Real LGBT People In Irish Jobs

A nurse, film director, startup director, tattoo artist and radio producer who are all Real LGBT people in Irish Jobs

There are LGBT people working in every profession in the world, and more and more are choosing to be open about who they are among their colleagues


To celebrate the third annual workplace diversity issue of GCN, we meet just a few of the LGBT people in Irish jobs today.


Mikey O’Brian – Midwife

Mikey O'Brian pictured here at a hospital bed is one of the LGBT people in Real Irish Jobs

Being a midwife is very exciting. You’re a front-line worker so you’re meeting people from all walks of life.

Every day is different. Yes, some days are hard, especially in our current climate, but I think the benefits of being a midwife outweigh all that. When you’re in with a couple and you’re delivering a baby there’s nothing nicer than that.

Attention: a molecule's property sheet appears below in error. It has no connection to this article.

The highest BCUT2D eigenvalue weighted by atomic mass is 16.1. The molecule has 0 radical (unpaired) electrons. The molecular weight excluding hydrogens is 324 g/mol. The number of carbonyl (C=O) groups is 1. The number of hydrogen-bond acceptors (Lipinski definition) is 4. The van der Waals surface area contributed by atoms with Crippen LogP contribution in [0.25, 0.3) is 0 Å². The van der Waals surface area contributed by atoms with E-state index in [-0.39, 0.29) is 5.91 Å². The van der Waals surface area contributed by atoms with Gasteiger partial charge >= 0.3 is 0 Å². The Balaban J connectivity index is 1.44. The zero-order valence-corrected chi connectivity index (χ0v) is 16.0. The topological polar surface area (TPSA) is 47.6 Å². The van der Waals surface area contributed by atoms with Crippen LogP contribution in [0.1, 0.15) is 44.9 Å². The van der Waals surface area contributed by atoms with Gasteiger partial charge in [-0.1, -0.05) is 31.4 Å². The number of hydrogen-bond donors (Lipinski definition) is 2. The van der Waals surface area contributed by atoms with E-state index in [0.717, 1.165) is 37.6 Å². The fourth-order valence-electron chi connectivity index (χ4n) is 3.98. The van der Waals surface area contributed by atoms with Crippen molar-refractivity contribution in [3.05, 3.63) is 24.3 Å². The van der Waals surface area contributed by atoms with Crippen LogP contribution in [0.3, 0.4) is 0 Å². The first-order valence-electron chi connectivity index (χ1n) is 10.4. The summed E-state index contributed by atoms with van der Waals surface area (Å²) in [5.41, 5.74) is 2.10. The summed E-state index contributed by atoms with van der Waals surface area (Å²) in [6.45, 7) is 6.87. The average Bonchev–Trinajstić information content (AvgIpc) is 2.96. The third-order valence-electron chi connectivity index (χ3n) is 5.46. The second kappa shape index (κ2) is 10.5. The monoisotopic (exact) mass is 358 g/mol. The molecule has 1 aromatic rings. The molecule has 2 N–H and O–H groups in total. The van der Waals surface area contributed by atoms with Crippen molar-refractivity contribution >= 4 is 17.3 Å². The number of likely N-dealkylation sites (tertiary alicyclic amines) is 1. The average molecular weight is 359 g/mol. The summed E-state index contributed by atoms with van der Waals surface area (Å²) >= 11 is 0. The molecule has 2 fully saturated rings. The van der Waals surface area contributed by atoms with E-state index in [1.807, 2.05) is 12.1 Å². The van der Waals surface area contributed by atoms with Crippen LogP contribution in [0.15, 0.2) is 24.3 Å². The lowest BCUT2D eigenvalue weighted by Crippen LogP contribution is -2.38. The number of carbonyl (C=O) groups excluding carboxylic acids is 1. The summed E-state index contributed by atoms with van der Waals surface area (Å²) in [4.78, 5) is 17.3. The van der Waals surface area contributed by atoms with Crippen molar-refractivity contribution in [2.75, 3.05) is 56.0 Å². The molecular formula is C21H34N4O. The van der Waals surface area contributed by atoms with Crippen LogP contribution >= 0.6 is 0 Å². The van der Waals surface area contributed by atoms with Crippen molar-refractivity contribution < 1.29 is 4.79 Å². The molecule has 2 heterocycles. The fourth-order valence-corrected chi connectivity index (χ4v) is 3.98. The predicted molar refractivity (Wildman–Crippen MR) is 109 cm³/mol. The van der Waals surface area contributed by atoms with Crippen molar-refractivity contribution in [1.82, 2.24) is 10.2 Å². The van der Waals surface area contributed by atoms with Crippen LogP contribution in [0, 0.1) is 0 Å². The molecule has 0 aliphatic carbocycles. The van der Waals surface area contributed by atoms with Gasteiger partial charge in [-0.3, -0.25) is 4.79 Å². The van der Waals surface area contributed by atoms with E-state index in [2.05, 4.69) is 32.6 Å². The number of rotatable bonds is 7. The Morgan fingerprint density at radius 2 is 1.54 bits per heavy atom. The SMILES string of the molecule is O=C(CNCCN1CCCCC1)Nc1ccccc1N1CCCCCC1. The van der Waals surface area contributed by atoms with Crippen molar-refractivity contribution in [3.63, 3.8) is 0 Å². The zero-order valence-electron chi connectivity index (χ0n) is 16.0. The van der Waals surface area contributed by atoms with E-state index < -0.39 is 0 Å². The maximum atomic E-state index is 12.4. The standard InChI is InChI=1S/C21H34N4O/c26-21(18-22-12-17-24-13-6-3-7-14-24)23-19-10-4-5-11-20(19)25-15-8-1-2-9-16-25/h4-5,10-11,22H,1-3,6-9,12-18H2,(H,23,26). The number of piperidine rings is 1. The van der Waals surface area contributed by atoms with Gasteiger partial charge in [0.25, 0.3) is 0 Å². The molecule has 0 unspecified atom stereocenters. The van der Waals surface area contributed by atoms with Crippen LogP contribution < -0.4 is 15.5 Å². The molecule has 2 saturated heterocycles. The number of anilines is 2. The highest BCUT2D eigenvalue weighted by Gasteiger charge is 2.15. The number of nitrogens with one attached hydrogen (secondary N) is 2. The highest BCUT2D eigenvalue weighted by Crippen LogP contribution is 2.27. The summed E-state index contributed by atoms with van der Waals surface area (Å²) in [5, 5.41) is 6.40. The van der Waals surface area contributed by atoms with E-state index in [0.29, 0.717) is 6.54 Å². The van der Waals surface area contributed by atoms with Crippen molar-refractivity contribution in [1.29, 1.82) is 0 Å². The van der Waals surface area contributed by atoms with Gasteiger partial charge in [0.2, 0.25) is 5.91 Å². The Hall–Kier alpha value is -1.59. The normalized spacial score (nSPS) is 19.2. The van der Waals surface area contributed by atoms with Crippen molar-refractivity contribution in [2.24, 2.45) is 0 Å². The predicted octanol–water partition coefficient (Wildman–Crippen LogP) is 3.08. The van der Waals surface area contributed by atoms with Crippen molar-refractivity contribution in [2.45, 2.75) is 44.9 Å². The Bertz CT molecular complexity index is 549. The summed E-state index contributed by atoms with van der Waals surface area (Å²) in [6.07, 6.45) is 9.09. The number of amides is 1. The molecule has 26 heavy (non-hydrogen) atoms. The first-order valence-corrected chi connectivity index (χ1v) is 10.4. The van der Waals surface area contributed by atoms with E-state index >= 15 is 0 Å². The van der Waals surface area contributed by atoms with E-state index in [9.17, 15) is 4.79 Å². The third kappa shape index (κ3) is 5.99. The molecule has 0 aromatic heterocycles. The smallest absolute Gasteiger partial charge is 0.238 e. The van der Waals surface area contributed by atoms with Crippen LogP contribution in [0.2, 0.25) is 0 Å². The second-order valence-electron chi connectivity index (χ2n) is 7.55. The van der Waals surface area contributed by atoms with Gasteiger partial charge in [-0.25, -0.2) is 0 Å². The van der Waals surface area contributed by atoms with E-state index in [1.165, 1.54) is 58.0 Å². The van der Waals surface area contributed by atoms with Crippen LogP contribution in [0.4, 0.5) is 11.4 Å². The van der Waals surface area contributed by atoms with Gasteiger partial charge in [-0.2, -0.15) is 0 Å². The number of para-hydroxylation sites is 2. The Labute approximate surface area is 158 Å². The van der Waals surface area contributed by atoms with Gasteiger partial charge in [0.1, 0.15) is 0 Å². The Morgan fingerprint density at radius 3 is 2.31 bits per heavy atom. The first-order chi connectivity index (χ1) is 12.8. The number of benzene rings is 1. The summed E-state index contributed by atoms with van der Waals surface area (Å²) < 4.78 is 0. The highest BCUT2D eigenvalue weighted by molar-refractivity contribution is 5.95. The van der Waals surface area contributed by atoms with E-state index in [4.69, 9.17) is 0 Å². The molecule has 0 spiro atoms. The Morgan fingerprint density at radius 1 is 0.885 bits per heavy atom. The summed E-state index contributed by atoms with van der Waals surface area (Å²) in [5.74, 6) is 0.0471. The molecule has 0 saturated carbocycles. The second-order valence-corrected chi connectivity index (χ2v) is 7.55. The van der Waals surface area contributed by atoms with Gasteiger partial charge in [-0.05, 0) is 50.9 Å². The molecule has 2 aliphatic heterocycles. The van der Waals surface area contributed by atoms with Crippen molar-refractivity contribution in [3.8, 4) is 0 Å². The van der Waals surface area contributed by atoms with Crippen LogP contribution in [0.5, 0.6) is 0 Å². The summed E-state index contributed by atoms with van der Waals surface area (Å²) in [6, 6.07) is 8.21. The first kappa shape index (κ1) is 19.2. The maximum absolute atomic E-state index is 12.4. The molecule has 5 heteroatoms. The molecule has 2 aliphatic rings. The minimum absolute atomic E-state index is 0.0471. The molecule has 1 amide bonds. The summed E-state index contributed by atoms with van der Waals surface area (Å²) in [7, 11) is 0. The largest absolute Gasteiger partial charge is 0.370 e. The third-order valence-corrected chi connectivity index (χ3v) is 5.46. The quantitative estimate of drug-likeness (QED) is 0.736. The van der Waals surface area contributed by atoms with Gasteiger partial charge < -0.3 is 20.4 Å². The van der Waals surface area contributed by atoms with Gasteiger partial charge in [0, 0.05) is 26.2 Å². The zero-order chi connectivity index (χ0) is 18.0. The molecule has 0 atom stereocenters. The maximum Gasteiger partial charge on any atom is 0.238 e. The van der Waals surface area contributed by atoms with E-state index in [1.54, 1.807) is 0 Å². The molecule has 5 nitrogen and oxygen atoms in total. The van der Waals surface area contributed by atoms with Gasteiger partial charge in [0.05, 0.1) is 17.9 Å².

Times have changed so much. When I started in the Rotunda in 2009 it would’ve been very rare to see a male gay couple coming in with a surrogate, or a lesbian couple come in pregnant, but now it wouldn’t be uncommon at all, which is really, really good and positive for the LGBT community.

I took the year off in 2013 to work with couples who were going through fertility treatment, to counsel them through their journeys. I worked with a lot of same-sex couples and what was lovely was that when I went back to the Rotunda I met some of them as they were just about to have their babies.